We live in a world which is increasingly connected and co-dependent. Information can be sent from one part of the world to another at a blistering pace. However, this real time and mobile connectivity has come at a price as online security and protections have yet to catch up with the consumer technology itself.
However, blockchain technology just could be the shift in the current status quo that sets the rest of the world ablaze with more secure and efficient data transfers between devices and IP addresses.
Blockchain company , Stampd provides notarized proof of ownership of any digital creation
In this essay, I articulate the innovations and market shifts that the blockchain will bring to banking, ecommerce and personal verification. For emerging markets in both the United States and abroad, this innovation will provide consumers there increased levels of parity with consumers in more structurally developed nations.
How the Blockchain works
What is exactly blockchain technology? A blockchain is simply a distributed database, comprised of storage devices which operate on independent computer processing units and hold time-stamped records (the “blocks”) which are secure from editing and reconfiguration.
Each block is “mined” in an expensive process in which the “miner” discovers a new block through a series of computations creating a “hash” which begins with a certain number of zeros. The probability of meeting the required computational threshold for this hash is very low. The process itself is resource and labor intensive. This use of a hash provides a proof of work which is required for the new block to be accepted by the blockchain community and into the distributed database.
Moreover, these blocks are generated from previously existing sequential blocks and stored in a way which prevent them from being replicated. Hence “the chain.”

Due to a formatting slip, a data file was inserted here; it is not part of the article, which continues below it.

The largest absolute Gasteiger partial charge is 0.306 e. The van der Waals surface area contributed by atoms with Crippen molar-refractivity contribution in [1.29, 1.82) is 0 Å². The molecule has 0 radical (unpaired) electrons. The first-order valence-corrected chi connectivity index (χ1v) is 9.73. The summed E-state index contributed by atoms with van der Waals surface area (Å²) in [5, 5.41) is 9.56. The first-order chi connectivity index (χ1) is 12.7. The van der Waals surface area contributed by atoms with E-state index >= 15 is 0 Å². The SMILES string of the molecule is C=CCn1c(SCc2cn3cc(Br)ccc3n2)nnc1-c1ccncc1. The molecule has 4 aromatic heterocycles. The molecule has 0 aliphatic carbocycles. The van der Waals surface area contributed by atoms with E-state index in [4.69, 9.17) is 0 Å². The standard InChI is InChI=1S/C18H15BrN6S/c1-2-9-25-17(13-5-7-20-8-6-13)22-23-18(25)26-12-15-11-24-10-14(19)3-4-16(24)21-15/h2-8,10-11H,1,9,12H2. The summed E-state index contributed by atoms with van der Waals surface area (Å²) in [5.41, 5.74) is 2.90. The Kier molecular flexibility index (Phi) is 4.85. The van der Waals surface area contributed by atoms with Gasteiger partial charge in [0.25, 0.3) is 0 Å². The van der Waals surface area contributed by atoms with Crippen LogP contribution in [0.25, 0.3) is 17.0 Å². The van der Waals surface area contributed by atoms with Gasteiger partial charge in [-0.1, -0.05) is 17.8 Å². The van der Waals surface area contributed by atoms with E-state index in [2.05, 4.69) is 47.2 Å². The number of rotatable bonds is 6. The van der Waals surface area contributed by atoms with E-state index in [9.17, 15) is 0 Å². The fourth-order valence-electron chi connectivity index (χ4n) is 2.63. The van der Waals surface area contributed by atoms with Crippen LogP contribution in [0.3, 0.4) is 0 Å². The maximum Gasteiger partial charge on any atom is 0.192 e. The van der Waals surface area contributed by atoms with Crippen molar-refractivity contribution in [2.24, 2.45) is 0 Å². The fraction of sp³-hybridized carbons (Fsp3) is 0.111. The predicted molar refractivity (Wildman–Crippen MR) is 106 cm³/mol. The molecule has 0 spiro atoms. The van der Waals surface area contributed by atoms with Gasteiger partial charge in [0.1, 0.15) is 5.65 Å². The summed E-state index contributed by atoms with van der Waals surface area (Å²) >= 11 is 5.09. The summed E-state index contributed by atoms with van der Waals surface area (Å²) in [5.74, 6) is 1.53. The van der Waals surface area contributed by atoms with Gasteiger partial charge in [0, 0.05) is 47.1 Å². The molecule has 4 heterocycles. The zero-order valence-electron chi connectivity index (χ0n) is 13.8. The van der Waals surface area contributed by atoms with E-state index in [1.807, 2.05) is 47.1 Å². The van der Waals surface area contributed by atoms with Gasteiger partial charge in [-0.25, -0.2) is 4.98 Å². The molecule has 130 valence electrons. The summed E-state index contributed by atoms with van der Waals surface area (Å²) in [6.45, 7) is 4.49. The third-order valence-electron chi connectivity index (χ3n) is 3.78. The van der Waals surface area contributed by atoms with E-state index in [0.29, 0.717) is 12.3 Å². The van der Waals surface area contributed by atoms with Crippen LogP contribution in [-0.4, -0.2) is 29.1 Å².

Given the secure and structured way that these files are created, it becomes impossible to forge new and identical data, as there is a literal and inherent ledger of records and transactions.
Much of the current conversation being had about blockchain technology is rooted in the use of crypto currencies such as bitcoin. Crytocurrency allows for large scale economic activity and transactions without the involvement of governments and central banks (not needed because of the distributed database and leger).
Much of the arduous paper work and administrative logging managed by investment banks and accounting firms become useless.
Blockchain Technologies which are Shaking Up Industries
To say that blockchain solutions are problematic for various big time industry players would be a massive understatement.
Consensus Systems is building triple-entry accounting tools on the Ethereum blockchain which will change the way auditing and accounting industries have been operated for the past 80 years, lessening the need for third-party consulting firms.
In the case of ABRA, they’re making overseas money transfers more secure and less expensive with blockchain technology, cutting out companies like Western Union who make a lot of money on remittance transaction fees.
Imogen [Jennifer] Heap, a British Electronica artist, used blockchain tech to distribute content this year
However, the benefits of blockchain technology go far beyond currency and online payments. It can be used for anything that requires an immutable and non-falsifiable record.
Ujomusic this year worked with artist Imogen Heap to create a platform which allowed users to purchase a license to download, stream, remix, and sync her content. The software then divided customer payments on the blockchain and sent a proportional amount of compensation directly and individually to Imogen and her project collaborators.
The World keeps Changing...Blockchain technology makes sure of it
The world is still shifting and flattening out. This flattening provided historically marginalized communities with greater equity and quality of life.
Technological frameworks and paradigms such as the blockchain are allowing for the perennial underdogs such as former colonial economies, creative and professionals to move money, content and documentation at a pace which is both quick and economically advantageous.
Medvis Jackson is a web designer at Hindsite, curator at Kulchah and avid cricket fan. You can follow him @medvisjackson for his random thoughts. He primarily covers startups, tech and small business ecosystems and resources.